Why be an SGA senator?

There’s more to the Student Government Association than just an executive board. 

Most of the organization is made up of student senators who speak on behalf of the entire study body. However, students may not know what being a senator entails.

There are four kinds of senators: on-campus, off-campus, organizational and at-large. SGA senators take student concerns and translate them into legislation to try to make changes around campus.

Organizational Senator Cale Hansen said there are benefits to being a senator, both abstract and tangible.

“Some are more abstract, such as having a voice and say in university activities and gaining leadership experience that is transferable to any professional field,” he said. “Some are more tangible, such as the relationships you gain with administration, faculty and staff of the university and, of course, the relationships you make with fellow student leaders.”

With those relationships, Jake Peterson, an on-campus senator, said being a senator isn’t about the title. He said being a senator can be stressful at times, and there’s a lot of work to be put into the position. Even so, there are some benefits to it.

“The perks of the job is the feeling of humility when you fail, and the feeling of compassion and joy when you see your friends and fellow students becoming a little safer, and a little healthier, and a little happier because you decided to stand up for something,” Peterson said. “It is a harsh but true life fact.”

With the work student senators put into SGA, Alexus Torrence, an at-large senator, said the role is to be a voice and to make changes around campus.

“Being a senator is a wonderful experience,” she said. “My role in SGA is to help create change [and] represent the interest of students through things such as writing legislation.”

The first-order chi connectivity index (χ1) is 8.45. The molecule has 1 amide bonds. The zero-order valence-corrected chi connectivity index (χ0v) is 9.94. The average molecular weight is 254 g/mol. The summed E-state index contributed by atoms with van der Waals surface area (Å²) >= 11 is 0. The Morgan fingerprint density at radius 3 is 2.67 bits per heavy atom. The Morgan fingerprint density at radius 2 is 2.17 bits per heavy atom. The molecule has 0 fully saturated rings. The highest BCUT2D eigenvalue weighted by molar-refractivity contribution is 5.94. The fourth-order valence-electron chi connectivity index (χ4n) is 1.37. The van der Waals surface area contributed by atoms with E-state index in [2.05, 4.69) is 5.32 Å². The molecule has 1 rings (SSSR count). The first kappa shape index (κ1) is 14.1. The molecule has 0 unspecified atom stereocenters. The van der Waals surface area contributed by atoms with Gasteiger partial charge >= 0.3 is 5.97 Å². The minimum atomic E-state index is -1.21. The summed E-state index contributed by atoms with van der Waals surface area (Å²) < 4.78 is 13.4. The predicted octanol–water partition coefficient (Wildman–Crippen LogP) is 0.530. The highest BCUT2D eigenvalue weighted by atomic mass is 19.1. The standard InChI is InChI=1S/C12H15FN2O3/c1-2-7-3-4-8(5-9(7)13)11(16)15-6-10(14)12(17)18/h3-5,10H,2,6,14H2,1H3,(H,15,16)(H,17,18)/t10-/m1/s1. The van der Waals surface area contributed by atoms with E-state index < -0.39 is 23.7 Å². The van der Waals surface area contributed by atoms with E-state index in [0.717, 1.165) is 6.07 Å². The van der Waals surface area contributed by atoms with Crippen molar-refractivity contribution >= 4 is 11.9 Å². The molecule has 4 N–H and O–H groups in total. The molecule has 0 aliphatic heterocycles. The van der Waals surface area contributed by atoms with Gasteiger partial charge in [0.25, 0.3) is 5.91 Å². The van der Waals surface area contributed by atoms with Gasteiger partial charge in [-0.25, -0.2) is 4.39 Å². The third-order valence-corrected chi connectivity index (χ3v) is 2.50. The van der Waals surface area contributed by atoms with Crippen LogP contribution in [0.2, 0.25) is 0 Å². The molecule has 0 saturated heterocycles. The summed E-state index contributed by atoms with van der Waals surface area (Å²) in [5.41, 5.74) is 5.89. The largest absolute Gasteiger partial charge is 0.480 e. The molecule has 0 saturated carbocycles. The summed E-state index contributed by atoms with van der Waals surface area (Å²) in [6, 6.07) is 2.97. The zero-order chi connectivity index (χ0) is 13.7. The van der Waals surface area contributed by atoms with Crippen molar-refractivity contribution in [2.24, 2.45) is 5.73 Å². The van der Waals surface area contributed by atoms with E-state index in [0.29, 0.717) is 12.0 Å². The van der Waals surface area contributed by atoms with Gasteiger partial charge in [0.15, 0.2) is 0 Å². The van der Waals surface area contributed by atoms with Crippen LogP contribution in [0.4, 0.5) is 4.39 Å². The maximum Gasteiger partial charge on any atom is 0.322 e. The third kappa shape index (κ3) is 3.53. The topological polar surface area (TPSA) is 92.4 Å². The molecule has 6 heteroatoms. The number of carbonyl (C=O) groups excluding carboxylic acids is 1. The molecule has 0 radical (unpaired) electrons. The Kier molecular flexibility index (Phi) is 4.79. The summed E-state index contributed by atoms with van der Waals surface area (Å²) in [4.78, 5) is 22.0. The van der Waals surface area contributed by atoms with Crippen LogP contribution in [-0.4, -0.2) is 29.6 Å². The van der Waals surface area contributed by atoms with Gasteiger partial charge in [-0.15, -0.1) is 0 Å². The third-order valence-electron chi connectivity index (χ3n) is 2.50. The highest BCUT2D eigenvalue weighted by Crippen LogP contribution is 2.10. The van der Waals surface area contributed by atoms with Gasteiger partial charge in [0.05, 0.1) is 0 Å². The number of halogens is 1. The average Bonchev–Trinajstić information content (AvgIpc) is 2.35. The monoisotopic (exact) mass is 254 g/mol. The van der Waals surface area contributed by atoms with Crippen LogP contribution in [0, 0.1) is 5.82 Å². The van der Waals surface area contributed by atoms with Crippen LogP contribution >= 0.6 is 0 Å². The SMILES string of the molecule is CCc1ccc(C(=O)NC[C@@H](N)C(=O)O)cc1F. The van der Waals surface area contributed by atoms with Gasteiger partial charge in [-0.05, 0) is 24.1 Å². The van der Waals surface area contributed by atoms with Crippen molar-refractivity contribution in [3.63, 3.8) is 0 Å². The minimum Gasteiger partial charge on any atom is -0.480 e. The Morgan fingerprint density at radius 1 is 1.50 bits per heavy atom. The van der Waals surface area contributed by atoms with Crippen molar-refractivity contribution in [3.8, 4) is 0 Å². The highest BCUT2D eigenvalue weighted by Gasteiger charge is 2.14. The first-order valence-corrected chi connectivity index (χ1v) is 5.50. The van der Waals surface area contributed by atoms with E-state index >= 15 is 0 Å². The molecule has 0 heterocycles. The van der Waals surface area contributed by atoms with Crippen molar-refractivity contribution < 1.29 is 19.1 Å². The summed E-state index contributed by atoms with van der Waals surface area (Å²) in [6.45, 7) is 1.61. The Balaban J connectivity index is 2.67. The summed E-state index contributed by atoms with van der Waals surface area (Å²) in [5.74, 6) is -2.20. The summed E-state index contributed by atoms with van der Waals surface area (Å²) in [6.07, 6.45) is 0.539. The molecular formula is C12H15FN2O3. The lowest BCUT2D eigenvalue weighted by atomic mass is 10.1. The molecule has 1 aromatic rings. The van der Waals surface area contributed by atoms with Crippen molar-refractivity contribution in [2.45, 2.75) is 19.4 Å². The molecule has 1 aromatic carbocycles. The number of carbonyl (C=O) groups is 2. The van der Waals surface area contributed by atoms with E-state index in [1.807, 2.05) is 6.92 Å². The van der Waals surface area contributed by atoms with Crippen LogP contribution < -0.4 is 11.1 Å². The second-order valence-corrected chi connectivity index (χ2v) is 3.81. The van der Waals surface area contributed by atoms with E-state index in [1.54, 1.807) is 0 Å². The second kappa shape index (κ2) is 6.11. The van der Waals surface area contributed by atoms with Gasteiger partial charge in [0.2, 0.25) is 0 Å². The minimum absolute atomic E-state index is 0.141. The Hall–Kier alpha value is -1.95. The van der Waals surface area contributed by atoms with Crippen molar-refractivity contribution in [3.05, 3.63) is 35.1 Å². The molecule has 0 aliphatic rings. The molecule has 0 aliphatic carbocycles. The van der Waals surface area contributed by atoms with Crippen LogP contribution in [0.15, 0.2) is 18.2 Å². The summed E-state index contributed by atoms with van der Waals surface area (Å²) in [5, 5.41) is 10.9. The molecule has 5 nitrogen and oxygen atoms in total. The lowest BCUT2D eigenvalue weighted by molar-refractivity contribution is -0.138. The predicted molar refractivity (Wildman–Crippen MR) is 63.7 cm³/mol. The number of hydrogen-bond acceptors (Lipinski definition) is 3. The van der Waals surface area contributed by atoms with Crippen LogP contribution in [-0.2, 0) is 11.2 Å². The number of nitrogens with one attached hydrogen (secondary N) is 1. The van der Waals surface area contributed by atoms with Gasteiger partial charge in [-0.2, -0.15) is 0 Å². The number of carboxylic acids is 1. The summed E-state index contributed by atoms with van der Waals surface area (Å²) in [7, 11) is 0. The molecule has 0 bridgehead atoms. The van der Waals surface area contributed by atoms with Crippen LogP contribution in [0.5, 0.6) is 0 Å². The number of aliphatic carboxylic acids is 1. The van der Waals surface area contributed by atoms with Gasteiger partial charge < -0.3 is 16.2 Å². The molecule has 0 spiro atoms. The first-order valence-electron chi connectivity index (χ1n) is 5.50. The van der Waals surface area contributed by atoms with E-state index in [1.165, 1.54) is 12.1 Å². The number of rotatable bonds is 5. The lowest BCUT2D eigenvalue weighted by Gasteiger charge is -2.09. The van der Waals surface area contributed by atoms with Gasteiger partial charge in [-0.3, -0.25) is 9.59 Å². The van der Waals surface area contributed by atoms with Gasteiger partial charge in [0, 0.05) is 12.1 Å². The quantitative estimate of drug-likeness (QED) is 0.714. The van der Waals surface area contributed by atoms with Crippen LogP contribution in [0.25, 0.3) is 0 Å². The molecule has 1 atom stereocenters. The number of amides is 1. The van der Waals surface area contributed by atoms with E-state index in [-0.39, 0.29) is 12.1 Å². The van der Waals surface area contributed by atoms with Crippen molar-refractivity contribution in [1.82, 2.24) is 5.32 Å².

Because of the experience students gain from being an SGA senator, Katie Huston, an off-campus senator, encouraged students to apply to the position, even if it means taking on more responsibility.

“Students should apply to be a senator because of the satisfaction you get from becoming involved in student government,” Huston said. “Sometimes the process can be overwhelming, but the positives are many.”

Hansen said the things he's learned in senate will carry over to any job he gets.

“This role will help me in the future in many ways — professionalism, leadership, communications and transparency with peers and faculty,” he said.

Although Peterson is not returning as a senator in 2016-17 school year, there are still things he said he took away from his experience. 

“I have discovered the skills for motivating and communicating my ideas to a group of people. I can now have the confidence in my ability to lead, communicate and argue my beliefs,” he said. “Some of my toughest opposition came from senate; however, I have learned such valuable skills in these leadership situations that I will be tapping into in the future.”

Without senators, many issues around campus would not be brought to the attention of those who can act on those problems. 

Once a piece of legislation passes the senators in student senate, it begins to work its way through university governance when higher officials can start to look at the issues. 

Torrence said it is her favorite part of the position.

“Being a senator shows you many behind-the-scenes aspects of Ball State. It allows you to see how many things operate and how they can affect you and other students,” she said. “My favorite part of being a senator is helping to make a difference in something, whether it is large or small.”


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